It was March 2020 and Grandpa had left for his yearly trip to Chickasha, Oklahoma with his friend, Vin Cassidy. Before he left, we had been hearing news of a deadly virus in China, but things seemed to be simply fine here in the USA, so he left. He was probably two thirds across the country when there were cases in Seattle, Washington being reported. They continued toward Kansas first and then on to Oklahoma. About the time they hit Kansas, events started to be can-celled but so far, the Oklahoma event had not been. Grandma, being somewhat of a worry wart, suggested they head home to Vermont but Grandpa, being an Olney, moved on with no fear, even spent time with some ‘car guys’ from Seattle headed to Oklahoma. Suddenly it seemed that overnight a great concern hit the country and you could not keep up with the cancellations and closings. Grandpa and Vin headed to Oklahoma even though the event had been cancelled, thought they would just say, ‘Hey’. 

This is when Grandma said, ‘COME HOME!’. There was talk that some states were about to close their borders to all who were not essential. Of course, Grandpa would not believe he was not (essential), but they did high tail it back to Vermont. Now, we had to decide what to do with Grandpa once he got back. Answer: go to camp. Grandma packed food, water, clothes and other items in totes and put them on the porch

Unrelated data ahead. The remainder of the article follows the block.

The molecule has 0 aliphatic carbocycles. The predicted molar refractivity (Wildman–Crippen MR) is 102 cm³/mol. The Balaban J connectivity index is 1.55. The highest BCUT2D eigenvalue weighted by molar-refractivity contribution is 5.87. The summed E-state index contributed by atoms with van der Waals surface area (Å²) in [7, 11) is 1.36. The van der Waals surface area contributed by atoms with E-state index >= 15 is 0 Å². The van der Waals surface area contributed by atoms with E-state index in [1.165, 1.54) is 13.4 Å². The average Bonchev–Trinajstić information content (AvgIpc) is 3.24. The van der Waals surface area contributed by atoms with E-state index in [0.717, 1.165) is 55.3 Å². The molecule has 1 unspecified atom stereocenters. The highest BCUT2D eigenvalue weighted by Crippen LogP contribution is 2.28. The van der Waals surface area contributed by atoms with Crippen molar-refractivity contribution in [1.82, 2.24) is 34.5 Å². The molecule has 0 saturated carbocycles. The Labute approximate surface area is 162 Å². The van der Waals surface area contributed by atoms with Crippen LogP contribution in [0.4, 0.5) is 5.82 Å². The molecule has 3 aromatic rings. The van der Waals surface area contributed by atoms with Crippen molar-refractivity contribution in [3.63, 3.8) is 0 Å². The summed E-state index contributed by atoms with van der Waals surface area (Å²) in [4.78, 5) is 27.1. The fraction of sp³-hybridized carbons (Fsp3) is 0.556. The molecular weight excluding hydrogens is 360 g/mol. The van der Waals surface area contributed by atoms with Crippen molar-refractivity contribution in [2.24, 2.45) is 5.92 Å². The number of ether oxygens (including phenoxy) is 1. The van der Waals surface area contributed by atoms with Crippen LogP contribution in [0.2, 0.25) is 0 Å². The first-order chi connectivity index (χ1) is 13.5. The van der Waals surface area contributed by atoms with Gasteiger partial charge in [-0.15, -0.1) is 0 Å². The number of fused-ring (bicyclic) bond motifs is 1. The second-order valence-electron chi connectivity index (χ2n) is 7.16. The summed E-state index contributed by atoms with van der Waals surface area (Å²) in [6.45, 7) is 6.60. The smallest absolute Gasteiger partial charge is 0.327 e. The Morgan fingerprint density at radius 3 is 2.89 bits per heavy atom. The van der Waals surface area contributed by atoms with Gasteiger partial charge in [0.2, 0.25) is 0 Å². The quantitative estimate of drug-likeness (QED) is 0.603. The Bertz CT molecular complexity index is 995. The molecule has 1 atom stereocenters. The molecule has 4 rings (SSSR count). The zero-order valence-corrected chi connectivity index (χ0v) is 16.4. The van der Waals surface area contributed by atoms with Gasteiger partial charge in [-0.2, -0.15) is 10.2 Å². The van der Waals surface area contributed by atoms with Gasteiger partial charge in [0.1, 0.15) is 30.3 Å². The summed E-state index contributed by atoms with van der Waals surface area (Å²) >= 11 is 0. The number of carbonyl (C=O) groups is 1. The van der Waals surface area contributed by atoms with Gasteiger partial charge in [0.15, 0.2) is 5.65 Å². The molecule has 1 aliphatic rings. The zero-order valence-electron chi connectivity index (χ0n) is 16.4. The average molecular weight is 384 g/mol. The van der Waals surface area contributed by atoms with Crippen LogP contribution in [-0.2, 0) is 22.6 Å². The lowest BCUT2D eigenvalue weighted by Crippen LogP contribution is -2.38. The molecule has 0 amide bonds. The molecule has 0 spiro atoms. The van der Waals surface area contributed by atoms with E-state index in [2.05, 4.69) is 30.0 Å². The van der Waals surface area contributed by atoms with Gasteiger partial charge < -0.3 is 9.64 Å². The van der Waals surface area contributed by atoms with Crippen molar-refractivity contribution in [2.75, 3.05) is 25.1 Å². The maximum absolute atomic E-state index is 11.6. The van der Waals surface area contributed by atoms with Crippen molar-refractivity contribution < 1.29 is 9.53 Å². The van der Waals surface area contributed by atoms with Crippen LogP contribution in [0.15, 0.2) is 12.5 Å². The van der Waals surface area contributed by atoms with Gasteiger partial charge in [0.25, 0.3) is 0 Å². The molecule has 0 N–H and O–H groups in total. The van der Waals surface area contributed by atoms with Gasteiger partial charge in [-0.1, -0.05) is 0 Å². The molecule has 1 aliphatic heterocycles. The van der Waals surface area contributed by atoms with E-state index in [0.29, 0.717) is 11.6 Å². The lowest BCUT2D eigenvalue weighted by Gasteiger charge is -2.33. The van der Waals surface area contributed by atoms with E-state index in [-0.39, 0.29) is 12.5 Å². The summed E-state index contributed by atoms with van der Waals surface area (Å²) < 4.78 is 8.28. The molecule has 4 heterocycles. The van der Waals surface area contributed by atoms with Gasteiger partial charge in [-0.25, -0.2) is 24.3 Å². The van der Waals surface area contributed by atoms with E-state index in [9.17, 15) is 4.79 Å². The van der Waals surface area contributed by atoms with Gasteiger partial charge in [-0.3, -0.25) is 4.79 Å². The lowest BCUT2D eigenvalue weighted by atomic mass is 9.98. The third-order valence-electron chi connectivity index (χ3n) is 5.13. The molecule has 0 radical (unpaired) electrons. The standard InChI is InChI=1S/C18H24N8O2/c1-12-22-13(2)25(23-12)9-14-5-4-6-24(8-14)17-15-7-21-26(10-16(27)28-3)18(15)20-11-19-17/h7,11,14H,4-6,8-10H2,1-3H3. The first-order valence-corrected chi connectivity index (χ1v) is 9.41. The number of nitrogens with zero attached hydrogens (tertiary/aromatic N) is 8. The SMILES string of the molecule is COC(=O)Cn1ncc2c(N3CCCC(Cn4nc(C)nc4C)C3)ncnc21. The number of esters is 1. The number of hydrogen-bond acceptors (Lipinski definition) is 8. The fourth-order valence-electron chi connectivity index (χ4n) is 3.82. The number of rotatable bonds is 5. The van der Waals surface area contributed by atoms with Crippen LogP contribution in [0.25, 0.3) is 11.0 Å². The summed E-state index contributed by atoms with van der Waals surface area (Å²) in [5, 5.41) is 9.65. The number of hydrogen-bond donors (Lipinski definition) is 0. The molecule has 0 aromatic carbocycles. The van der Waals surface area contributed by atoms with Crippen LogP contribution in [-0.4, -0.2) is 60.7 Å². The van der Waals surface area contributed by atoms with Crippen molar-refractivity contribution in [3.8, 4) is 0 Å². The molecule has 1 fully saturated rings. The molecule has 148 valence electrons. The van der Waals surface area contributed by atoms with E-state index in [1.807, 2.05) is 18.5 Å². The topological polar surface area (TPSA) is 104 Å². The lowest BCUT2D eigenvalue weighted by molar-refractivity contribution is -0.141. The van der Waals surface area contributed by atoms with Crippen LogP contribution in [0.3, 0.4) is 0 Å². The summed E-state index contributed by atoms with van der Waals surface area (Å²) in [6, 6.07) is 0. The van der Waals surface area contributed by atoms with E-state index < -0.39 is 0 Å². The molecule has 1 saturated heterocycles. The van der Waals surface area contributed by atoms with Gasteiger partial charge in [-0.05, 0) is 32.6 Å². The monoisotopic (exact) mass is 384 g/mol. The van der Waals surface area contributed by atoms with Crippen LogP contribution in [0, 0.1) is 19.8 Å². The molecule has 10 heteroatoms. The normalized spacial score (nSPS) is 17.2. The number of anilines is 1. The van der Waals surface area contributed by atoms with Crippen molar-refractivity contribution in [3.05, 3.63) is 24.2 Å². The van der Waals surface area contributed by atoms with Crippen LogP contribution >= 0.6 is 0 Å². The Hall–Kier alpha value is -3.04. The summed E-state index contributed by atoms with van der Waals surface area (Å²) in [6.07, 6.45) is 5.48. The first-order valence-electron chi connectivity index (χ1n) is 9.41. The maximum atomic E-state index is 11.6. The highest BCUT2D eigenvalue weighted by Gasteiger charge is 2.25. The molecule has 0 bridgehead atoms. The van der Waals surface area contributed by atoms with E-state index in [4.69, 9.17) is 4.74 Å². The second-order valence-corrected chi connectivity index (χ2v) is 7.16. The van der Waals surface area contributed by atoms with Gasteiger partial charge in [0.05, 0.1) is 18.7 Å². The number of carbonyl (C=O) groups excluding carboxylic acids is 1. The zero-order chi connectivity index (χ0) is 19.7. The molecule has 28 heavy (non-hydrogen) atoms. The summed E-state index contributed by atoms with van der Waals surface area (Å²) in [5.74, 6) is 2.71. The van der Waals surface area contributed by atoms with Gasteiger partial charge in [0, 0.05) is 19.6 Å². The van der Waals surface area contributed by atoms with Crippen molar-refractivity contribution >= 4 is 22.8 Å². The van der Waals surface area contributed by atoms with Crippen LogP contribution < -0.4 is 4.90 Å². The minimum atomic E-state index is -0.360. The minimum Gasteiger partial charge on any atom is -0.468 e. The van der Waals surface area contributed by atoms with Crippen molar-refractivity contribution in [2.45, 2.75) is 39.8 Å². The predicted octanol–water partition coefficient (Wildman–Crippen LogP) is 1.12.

because Grandma was not letting him in the house until he had quarantined for at least 2 weeks. The plan was to come to the house in Derby Line, get the truck and the packed items and head to camp. 

Problem #1: big snowstorm all the way from Massachusetts 

2. Truck would not start. So, Grandpa slept in the front of the 2006 Ford Fusion and the next morning shoveled out, jumped the truck and headed to camp. Thankfully, the snow did not last too long and with 4-wheel drive he could get in and out.